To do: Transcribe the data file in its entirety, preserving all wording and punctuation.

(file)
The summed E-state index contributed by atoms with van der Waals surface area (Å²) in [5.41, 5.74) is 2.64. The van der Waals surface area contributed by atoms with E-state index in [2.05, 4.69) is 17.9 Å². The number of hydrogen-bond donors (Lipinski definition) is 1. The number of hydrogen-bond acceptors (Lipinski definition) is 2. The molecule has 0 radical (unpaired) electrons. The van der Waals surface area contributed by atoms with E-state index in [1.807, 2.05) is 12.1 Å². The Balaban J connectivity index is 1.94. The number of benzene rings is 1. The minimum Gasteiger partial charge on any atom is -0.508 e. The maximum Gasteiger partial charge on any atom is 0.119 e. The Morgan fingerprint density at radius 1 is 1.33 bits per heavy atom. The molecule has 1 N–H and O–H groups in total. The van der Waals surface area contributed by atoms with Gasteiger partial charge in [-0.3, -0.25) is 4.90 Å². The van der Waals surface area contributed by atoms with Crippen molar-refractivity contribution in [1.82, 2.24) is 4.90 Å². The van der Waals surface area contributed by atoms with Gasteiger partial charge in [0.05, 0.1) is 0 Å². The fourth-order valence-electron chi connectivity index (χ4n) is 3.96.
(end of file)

The summed E-state index contributed by atoms with van der Waals surface area (Å²) in [5.41, 5.74) is 2.64. The van der Waals surface area contributed by atoms with E-state index in [2.05, 4.69) is 17.9 Å². The number of hydrogen-bond donors (Lipinski definition) is 1. The number of hydrogen-bond acceptors (Lipinski definition) is 2. The molecule has 0 radical (unpaired) electrons. The van der Waals surface area contributed by atoms with E-state index in [1.807, 2.05) is 12.1 Å². The Balaban J connectivity index is 1.94. The number of benzene rings is 1. The minimum Gasteiger partial charge on any atom is -0.508 e. The maximum Gasteiger partial charge on any atom is 0.119 e. The Morgan fingerprint density at radius 1 is 1.33 bits per heavy atom. The molecule has 1 N–H and O–H groups in total. The van der Waals surface area contributed by atoms with Gasteiger partial charge in [-0.3, -0.25) is 4.90 Å². The van der Waals surface area contributed by atoms with Crippen molar-refractivity contribution in [1.82, 2.24) is 4.90 Å². The van der Waals surface area contributed by atoms with Gasteiger partial charge in [0.05, 0.1) is 0 Å². The fourth-order valence-electron chi connectivity index (χ4n) is 3.96.